Well that came out of nowhere, Cave casually let drop the fact that the 17th Bad Seeds album would be released just a few days prior. No grand announcement, just a reply to a fan on his website. And it is so refreshing to actually be surprised, we so easily forget the thrill of discovery in an endlessly connected world. There unalloyed joy of something beautiful coming out of the blue, especially when the current trend with new albums is a long lead up to release, dropping tracks every so often as little teasers. By the time the release day actually comes around it already feels somehow out of date, the remaining tracks filling the final holes in an overly familiar jigsaw.
So huge respect to Nick Cave for going against the flow, not that he has ever been one to take the predictable or safe route anywhere.
Where does Ghosteen sit within the oeuvre of Cave and the Bad Seeds? The initial realisation is that we shouldn’t draw arbitrary divisions between Cave’s output as part of the Bad Seeds and his soundtrack work with Warren Ellis. That duo has created soundscapes for around a dozen movies, rounded pieces of work in their own right. Whilst most modern soundtracks are virtually unlistenable detached from the movie, Cave and Ellis have created some beautiful music – check out The Assassination of Jesse James by the Coward Robert Ford, or The Proposition – both essential albums in my estimation. That emotional storytelling through music is one of the pillars of Ghosteen.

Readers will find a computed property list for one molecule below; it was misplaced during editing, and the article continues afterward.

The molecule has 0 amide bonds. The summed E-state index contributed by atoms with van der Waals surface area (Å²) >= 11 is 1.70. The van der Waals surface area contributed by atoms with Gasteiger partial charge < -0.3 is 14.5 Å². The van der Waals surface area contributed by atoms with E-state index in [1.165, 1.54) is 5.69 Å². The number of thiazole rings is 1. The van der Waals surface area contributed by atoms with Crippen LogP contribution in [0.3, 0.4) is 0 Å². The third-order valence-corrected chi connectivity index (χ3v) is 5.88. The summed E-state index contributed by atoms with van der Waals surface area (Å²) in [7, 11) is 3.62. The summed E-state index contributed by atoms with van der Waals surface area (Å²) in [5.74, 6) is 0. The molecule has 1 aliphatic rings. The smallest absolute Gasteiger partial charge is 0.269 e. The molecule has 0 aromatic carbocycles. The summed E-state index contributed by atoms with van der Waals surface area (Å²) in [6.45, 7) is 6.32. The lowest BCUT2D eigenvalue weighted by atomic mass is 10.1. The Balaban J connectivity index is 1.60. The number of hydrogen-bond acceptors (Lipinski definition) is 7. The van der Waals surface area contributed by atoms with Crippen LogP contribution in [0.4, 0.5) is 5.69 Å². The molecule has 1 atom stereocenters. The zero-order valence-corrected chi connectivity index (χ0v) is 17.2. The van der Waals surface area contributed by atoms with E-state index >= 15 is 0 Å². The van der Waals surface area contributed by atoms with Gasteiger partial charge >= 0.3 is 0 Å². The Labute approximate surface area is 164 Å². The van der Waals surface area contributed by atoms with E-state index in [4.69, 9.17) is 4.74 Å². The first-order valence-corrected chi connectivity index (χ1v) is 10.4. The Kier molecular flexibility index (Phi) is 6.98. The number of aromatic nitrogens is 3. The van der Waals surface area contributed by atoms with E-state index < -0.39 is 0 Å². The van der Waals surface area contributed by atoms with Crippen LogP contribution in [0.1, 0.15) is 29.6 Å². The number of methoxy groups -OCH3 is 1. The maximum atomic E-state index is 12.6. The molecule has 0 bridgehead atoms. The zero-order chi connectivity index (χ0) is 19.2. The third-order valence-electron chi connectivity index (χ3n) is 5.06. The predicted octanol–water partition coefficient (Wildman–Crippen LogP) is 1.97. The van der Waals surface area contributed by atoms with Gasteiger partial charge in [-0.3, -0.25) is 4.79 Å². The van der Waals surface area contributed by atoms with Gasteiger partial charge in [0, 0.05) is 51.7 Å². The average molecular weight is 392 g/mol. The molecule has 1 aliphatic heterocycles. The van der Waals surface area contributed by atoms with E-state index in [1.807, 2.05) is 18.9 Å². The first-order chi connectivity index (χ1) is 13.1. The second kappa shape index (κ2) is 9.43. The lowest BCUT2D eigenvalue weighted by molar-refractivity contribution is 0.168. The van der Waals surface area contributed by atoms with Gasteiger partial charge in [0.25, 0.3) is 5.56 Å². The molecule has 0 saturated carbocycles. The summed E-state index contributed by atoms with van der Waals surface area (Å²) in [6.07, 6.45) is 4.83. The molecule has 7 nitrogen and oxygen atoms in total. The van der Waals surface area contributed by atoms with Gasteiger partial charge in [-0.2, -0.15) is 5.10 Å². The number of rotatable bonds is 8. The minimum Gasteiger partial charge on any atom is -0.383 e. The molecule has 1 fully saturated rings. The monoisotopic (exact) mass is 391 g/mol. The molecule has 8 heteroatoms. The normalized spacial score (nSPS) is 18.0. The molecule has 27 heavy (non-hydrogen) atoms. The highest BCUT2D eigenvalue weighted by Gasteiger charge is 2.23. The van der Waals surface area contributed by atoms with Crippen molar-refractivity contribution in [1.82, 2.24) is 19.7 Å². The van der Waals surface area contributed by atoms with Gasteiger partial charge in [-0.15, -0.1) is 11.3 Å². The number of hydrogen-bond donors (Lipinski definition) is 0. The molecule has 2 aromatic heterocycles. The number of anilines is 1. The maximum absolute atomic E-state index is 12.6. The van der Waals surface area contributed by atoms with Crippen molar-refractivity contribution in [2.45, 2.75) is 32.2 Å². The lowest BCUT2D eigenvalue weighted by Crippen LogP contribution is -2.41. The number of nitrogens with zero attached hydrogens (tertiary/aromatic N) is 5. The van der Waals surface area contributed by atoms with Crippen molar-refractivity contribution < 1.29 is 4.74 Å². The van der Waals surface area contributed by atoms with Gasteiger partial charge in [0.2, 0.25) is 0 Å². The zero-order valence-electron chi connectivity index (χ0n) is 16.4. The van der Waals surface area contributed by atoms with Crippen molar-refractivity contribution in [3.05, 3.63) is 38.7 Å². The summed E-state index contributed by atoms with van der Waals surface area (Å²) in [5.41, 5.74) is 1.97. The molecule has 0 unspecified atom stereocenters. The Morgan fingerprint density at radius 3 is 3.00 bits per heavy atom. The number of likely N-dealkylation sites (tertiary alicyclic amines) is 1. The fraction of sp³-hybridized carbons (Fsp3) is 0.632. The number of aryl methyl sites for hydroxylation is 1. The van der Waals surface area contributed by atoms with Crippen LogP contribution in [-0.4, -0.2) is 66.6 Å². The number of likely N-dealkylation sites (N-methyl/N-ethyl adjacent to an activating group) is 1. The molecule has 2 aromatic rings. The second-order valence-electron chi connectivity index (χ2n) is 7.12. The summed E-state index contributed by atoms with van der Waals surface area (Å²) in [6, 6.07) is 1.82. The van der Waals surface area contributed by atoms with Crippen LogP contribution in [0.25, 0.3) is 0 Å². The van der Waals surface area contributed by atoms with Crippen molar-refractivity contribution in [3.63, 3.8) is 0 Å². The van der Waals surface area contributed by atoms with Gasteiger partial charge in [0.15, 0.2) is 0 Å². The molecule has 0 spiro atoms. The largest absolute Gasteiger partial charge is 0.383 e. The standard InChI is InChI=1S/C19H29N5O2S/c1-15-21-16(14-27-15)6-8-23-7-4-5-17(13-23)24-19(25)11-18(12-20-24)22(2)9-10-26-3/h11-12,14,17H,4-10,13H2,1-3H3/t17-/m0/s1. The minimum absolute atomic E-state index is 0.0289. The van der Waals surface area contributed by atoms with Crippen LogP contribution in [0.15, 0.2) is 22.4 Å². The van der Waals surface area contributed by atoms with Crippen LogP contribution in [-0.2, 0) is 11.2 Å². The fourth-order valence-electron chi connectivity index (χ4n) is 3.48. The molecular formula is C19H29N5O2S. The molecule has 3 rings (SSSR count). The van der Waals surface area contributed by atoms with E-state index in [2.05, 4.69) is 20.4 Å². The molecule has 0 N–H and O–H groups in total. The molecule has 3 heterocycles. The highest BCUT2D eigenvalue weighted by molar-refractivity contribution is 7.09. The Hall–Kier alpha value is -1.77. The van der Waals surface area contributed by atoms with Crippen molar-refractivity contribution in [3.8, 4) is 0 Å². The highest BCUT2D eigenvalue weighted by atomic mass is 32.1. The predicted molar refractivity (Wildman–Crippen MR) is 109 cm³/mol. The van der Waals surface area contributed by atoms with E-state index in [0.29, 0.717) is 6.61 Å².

This is a deep and affecting album, measured and delicate in its delivery. It continues the feel of Push The Sky Away whilst deepening the emotional clout, however there is a soulful optimism at the heart of this work. You can’t help but draw parallels with David Bowie in the way his art is intrinsic to what makes him tick as a human being. As in all great art, the feeling that absolutely everything is here, the answer to any question you have ever had, the solution to every worry, you just have to pause and let it wash over you. Biblical allusions and metaphors have haunted cave’s songs for decades, they are still present here but in a more arcadian form. The message that comes over is that we have to strive to find peace in the here and now, for ultimately there are no gods, just each other.
As an artist he has found a tranquil place, the belligerent and bellicose spirit that held sway over some of his past work has either left the party or been absorbed into the whole. It is impossible to ignore the huge impact that the loss of his son in 2015 had upon him as a person and as an artist, he stated himself that he had to relearn how to write songs. Every lyric penned since that dreadful day has been pulled apart and analysed by fans looking for insight and enlightenment. But lyrics can be whatever we want them to mean, many found Skeleton Tree to be a cathartic outpouring of his grief, despite Cave stating that most had been written before the loss of his son.
Indeed, Cave said soon after his loss that ‘the rush of emotion it unleashed in people and the way they wrote about their own sadnesses and their own griefs was monumental and amazingly helpful for me and my family’. There came a sea change in how he related to his audience, a spoken word tour engaging directly with the audiences questions, so what better way to announce a new album than in a personal response to a fans question on his website?
So it is an album full of life, the losses, joys, successes and failures that we all experience. The human experience in all its glorious hues.